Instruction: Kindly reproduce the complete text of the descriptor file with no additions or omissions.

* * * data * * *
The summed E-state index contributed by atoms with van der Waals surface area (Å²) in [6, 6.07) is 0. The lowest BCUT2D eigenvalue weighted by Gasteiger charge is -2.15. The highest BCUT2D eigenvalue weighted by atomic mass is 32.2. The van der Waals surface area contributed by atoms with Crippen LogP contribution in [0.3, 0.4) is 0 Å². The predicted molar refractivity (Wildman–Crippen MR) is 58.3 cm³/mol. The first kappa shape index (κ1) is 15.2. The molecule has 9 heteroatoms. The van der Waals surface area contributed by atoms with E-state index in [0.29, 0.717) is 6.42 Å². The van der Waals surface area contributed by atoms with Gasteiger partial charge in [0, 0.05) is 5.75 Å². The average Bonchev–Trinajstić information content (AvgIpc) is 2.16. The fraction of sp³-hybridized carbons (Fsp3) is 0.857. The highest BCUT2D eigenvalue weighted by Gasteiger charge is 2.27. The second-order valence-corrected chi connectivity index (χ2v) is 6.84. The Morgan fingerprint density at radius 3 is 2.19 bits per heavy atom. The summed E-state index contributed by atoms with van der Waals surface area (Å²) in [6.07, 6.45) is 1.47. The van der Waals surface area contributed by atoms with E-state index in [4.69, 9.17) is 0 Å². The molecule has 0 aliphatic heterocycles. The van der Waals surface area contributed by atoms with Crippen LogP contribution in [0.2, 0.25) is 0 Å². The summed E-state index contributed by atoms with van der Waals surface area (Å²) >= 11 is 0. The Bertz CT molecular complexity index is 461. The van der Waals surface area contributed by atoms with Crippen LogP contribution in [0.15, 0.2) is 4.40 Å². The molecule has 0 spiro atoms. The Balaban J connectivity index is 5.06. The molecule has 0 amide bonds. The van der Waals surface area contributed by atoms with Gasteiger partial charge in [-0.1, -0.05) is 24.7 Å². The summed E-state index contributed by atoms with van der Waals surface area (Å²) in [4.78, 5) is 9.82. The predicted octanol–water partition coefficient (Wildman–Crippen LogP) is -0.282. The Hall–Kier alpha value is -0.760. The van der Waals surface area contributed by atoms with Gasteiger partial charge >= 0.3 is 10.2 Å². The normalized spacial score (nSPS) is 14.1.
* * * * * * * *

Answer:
The summed E-state index contributed by atoms with van der Waals surface area (Å²) in [6, 6.07) is 0. The lowest BCUT2D eigenvalue weighted by Gasteiger charge is -2.15. The highest BCUT2D eigenvalue weighted by atomic mass is 32.2. The van der Waals surface area contributed by atoms with Crippen LogP contribution in [0.3, 0.4) is 0 Å². The predicted molar refractivity (Wildman–Crippen MR) is 58.3 cm³/mol. The first kappa shape index (κ1) is 15.2. The molecule has 9 heteroatoms. The van der Waals surface area contributed by atoms with E-state index in [0.29, 0.717) is 6.42 Å². The van der Waals surface area contributed by atoms with Gasteiger partial charge in [0, 0.05) is 5.75 Å². The average Bonchev–Trinajstić information content (AvgIpc) is 2.16. The fraction of sp³-hybridized carbons (Fsp3) is 0.857. The highest BCUT2D eigenvalue weighted by Gasteiger charge is 2.27. The second-order valence-corrected chi connectivity index (χ2v) is 6.84. The Morgan fingerprint density at radius 3 is 2.19 bits per heavy atom. The summed E-state index contributed by atoms with van der Waals surface area (Å²) in [6.07, 6.45) is 1.47. The van der Waals surface area contributed by atoms with E-state index in [4.69, 9.17) is 0 Å². The molecule has 0 aliphatic heterocycles. The van der Waals surface area contributed by atoms with Crippen LogP contribution in [0.2, 0.25) is 0 Å². The summed E-state index contributed by atoms with van der Waals surface area (Å²) >= 11 is 0. The Bertz CT molecular complexity index is 461. The van der Waals surface area contributed by atoms with Crippen LogP contribution in [0.15, 0.2) is 4.40 Å². The molecule has 0 spiro atoms. The Balaban J connectivity index is 5.06. The molecule has 0 amide bonds. The van der Waals surface area contributed by atoms with Gasteiger partial charge in [-0.1, -0.05) is 24.7 Å². The summed E-state index contributed by atoms with van der Waals surface area (Å²) in [4.78, 5) is 9.82. The predicted octanol–water partition coefficient (Wildman–Crippen LogP) is -0.282. The Hall–Kier alpha value is -0.760. The van der Waals surface area contributed by atoms with Gasteiger partial charge >= 0.3 is 10.2 Å². The normalized spacial score (nSPS) is 14.1.